The very first step is to identify all the issues you worry about but over which you have no control. Keep reminding yourself that worrying over these is not helpful. I know, it's easier said than done, but having that list in writing is a great first step and chances are, there are a few of these stressors that you will be able to eliminate relatively quickly.

Once you are done with the first list, write a second list of all the fears over which you do have some control. It can be long, or it can be short. Just have an honest inventory of what keeps you up at night.


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For each fear, identify the very worst thing that could happen and write it down. Sometimes, doing this is enough to help you relax because you realize that the worst-case scenario is, in fact, not that bad. 

Then, for all the things that are still worrisome, lay out the steps you need to take to make sure that the worst-case scenario will not happen. Depending on the situation, you might want to have several back-up plans in place. Often, having these plans written in as much detail as possible will allow you to let go of some of your fears. And if you act on these plans and take steps to solve the problems that are at the root of your worries, you will be in a better place to avoid a lot of emergencies in the future.

No matter what keeps you up at night, looking at your potential problem in a matter-of-fact manner can help ease the stress and give you a better sense of power and control.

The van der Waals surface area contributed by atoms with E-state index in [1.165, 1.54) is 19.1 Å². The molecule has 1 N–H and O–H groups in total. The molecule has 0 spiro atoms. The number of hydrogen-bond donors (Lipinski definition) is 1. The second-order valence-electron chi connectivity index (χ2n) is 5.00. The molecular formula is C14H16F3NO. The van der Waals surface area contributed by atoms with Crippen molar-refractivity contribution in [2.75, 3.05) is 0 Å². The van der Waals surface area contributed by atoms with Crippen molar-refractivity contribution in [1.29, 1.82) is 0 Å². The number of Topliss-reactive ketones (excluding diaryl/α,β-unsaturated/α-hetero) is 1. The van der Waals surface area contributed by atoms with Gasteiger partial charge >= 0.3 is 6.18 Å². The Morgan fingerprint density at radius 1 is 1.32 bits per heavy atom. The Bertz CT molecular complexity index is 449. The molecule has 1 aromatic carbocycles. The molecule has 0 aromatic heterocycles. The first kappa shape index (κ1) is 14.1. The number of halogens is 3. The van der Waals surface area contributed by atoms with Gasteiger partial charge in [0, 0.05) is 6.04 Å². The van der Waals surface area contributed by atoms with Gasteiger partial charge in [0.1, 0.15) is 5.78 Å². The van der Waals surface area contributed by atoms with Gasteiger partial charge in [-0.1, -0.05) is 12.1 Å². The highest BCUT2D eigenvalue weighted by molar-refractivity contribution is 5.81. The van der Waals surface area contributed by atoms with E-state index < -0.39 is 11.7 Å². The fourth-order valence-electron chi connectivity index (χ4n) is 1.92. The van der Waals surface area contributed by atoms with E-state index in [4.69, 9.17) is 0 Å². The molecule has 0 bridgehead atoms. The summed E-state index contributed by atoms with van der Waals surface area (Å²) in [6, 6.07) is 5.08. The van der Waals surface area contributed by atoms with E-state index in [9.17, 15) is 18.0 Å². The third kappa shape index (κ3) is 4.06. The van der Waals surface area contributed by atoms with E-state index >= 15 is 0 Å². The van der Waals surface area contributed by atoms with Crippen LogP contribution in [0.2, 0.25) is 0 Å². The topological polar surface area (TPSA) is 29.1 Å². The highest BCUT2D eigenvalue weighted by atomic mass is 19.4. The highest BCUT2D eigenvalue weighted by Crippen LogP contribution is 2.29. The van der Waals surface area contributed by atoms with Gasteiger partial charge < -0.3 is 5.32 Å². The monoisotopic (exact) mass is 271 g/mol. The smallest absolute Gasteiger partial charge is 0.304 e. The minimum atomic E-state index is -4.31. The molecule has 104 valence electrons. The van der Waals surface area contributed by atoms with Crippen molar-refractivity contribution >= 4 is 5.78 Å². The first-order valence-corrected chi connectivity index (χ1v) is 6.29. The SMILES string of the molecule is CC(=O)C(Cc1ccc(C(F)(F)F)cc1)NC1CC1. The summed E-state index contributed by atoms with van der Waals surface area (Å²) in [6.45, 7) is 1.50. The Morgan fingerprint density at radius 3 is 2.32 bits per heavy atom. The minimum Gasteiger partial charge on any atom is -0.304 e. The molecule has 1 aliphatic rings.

Many Reasons to Lose Sleep

Of course, these tips will not eliminate all the factors that make it harder for us to sleep, but it's a place to start. Don't try to tackle everything at once, otherwise it will be even more overwhelming and stressful. Pick one change to make today and try to implement it for a couple of weeks. See where that takes you. Then move on to the next change that you can make in your daily life.

What Else Keeps You Up?

Maybe it's not COVID-19 that directly affects your ability to sleep. Maybe you are overworked and feeling that you are losing grip on life.  If that’s the case, I know what you are going through and have another blog article in the making right now, which I will send to you as soon as it’s ready. It will come with lots of tips to help you set boundaries between work-from-home and personal life. Make sure you don’t miss the next article. If you haven’t done so yet, follow this blog!

For many more ideas and step-by-step action plans to improve your sleep, check out my new book SLEEP IT OFF, A Revolutionary Guide to Losing Weight, Beating Diabetes, and Feeling Your Best Through Optimal Rest. It is available for purchase on Amazon.


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None of my services or recommendations are intended to diagnose, treat, prevent, or cure any illness or disease. The information I provide should not take the place of advice from your medical professional, licensed dietitian or nutritionist. You are solely responsible for your health care and activity choices. I cannot guarantee the outcome of my services or suggestions. My comments are expressions of my personal opinion only.